While Caldwell has seen about six buyers for his SRAP approach, he says that “true” hedge funds, or long-short managers able to perform through up and down markets, already operate in such a way that produces the same outcome. That is, investors pay for alpha on a risk adjusted basis.

Many “great hedge fund managers” have drifted away from their original investing styles, according to Caldwell. They were “seduced by this new wave of derivatives investing” and macro investing, he says. “They were making a lot of bets they had not made in the early days, they moved away from true hedge funds.”

Jonathan Doolan, a principal with the asset management advisory firm Casey Quirk, agrees that considerable style drift in the hedge fund industry has contributed to the performance problems that have left many managers having to explain their value to investors. “Too many people got to market products called hedge funds that weren’t really hedge funds anymore,” he says. Doolan, however, believes that some of the largest, most established firms will not have to offer significant discounts despite industry-wide pressure to reduce fees.

Jonathan Koerner, head of implementation at hedge fund investment consulting firm Albourne Partners bristled at the suggestion that hedge-fund fees are largely the fault of consultants and their institutional investor clients. Institutional investors didn’t get “a seat at the table,” until after 2008, says Koerner. Working with the $134 billion Texas Teachers Retirement System, he has proposed a “1 or 30 fee model,” which is receiving widespread industry interest. The structure gives managers a one percent management fee or a thirty percent performance fee, applied to the returns above an appropriate performance benchmark. The one percent management fee is paid back through a discount in the performance fee.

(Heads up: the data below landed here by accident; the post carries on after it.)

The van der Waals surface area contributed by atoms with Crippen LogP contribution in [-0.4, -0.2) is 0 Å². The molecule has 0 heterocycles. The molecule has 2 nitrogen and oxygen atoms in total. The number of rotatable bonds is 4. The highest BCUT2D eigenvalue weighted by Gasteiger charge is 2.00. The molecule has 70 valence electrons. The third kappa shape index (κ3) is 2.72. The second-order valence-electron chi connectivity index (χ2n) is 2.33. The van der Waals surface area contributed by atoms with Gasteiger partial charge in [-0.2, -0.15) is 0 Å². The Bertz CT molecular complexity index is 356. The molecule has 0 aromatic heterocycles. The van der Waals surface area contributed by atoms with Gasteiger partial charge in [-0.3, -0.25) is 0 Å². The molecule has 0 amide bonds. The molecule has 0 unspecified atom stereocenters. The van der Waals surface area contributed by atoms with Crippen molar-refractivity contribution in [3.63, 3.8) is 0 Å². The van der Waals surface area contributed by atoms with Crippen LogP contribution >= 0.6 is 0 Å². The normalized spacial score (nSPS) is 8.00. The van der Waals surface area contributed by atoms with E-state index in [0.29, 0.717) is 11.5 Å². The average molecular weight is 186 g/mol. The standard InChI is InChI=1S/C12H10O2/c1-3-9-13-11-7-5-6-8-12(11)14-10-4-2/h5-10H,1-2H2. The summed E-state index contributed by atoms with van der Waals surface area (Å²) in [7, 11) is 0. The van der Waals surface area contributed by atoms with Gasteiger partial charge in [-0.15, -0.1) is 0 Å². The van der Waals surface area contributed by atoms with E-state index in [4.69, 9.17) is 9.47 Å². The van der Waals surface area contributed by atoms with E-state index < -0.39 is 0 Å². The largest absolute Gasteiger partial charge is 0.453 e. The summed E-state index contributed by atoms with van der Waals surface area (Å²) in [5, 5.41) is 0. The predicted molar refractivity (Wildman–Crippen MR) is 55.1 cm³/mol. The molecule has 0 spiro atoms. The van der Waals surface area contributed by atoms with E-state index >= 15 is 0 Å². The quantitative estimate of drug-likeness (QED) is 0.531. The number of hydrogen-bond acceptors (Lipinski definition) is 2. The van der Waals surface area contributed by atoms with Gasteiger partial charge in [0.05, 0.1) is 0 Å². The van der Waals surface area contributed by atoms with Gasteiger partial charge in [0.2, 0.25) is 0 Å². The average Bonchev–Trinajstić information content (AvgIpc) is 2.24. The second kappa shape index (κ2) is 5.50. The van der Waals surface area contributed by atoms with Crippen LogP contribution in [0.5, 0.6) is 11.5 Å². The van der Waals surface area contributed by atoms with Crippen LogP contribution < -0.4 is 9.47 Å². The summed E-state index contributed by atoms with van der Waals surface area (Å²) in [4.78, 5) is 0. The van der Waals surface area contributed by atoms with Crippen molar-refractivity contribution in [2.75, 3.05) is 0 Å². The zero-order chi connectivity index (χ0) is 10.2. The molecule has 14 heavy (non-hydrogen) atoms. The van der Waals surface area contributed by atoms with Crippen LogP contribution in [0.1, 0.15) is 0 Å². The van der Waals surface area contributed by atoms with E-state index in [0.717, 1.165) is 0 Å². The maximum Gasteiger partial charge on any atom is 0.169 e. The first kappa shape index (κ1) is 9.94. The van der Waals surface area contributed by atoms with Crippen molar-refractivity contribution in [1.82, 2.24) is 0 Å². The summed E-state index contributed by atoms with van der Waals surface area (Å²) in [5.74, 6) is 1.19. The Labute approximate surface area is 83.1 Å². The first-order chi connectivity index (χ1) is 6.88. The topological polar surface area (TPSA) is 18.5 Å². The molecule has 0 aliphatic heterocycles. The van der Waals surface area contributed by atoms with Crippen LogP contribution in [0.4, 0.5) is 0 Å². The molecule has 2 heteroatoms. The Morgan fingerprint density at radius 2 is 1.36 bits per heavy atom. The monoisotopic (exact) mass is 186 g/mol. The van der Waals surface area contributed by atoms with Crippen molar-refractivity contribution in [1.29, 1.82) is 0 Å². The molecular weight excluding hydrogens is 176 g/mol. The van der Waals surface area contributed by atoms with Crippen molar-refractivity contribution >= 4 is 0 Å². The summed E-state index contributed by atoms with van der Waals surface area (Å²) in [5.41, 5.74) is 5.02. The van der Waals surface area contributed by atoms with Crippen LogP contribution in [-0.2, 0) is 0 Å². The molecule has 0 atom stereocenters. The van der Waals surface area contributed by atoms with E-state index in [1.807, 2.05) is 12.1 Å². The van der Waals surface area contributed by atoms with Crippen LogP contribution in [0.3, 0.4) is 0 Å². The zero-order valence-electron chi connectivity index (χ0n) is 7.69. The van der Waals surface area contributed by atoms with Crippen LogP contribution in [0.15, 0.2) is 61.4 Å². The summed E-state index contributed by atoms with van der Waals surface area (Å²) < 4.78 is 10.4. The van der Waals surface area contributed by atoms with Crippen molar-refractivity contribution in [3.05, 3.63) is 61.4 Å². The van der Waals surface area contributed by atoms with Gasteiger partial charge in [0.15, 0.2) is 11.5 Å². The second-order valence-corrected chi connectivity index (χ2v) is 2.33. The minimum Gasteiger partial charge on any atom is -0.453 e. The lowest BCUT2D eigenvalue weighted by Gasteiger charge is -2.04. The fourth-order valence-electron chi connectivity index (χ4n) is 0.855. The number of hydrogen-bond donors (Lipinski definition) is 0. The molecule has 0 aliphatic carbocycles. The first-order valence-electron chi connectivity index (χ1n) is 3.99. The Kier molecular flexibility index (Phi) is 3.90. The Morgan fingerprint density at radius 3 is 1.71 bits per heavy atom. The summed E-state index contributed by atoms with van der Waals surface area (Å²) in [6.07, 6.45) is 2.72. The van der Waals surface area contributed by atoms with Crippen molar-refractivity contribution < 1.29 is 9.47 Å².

Since 2008, Koerner says managers have mainly taken a “divide-and-conquer” approach, working with investors one at a time and “solving nothing at an industry level.” Only recently have investors joined “together with a more unified voice,” says Koerner, who sees them coalescing behind some variation of his 1 or 30 approach. The approach is designed to ensure asset managers still make enough money during tough times to keep the lights on, but that investors retain 70 percent of the economics on a risk and performance adjusted basis.

Caldwell, however, thinks that the 70/30 split is still way too generous.

“To go from 20 to 30 percent is simply giving managers a 50 percent raise,” he says. “It’s consultants coming up with a dumb idea and it’s another way for pension funds to pay too much in fees.”